“Either way, I held the meeting and discussed Kid A’s academics and such. He was a very charismatic child who loved competition and sports. His scores said he was performing on a Kindergarten reading level but he showed strength in mathematics. Although he played the role of the ‘class clown,’ he was respectful and caring towards others.
“The mother ended the conversation very grateful that steps were put in place to strengthen his literacy. Weeks went on and Kid A showed very positive gains. The next month, he became very withdrawn and was falling behind in literacy, math, and even gym. I tried contacting his mother, but her phone was disconnected.
“The day before the state test, the one that decides in third grade if you continue on to fourth, his mother passed away. I found the next day that she was diagnosed with AIDS and died of complications. Kid A was the one who told me … the day after her death. He told his grandfather he wanted to go to school and be with his class. His eyes were red and puffy, but he played it off as if nothing happened. He took the test and continued the facade for a while.
“After some time we got the test results and he ended up failing. This meant that he would have to repeat third grade again the following year. The day he got the results, he asked if I’d have lunch with him. We ate together in the classroom and … now I’m crying … he broke down. He was beyond hysterical. He was just repeating, ‘Enough! Enough! Enough!’ I just held him and cried right by his side.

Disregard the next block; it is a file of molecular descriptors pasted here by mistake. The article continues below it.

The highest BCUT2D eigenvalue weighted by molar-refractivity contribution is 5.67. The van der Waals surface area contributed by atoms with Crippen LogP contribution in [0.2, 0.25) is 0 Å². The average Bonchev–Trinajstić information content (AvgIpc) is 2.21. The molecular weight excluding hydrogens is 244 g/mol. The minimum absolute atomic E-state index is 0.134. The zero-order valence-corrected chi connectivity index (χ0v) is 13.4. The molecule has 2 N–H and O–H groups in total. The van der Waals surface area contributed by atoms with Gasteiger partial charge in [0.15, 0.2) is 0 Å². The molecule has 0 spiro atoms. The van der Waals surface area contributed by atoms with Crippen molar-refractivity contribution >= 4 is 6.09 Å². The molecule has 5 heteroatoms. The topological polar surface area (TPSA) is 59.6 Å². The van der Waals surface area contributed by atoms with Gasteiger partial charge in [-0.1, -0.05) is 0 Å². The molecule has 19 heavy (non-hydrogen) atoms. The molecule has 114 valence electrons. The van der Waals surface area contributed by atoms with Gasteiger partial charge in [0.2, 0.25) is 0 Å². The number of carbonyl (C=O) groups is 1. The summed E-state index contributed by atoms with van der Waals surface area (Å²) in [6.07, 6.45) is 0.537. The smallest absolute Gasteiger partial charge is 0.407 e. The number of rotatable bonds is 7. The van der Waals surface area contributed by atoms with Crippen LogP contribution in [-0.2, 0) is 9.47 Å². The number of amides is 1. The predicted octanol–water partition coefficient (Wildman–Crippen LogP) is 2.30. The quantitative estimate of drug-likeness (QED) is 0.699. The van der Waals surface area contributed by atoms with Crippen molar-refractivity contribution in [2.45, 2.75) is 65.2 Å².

“I ended up getting someone to sub my class for the rest of the day, while he and I walked and talked around the school. Not only did this kid lose his mother, but also he didn’t know his dad and was now living with his grandfather whom he hated. ‘Why can’t you just adopt me?’ My heart broke.
“There is a light in this story.
“We spent the entire summer working together and he grew a few reading levels (J-M). He was able to retake the test and ended up passing! When we got the results, he looked up at me with watery eyes and said, ‘My mom would have been proud, right?’
“His story has changed my life forever. Despite all the bullsh[*]t I have to go through as a teacher, I believe it’s worth it. It changed my perception of the world around me and myself. I’m far less judgey wudgey and give people the benefit of the doubt. I will never forget ‘Kid A.’”
2) madmanphysics wrote this: “I was 13 and found out my best friend had become addicted to oxy [oxycontin]. I told her dad; he promised not to tell her it was me and intervened. Years later, around 18, she brought up how glad she was her dad caught her.”
3) LovinTexas wrote this: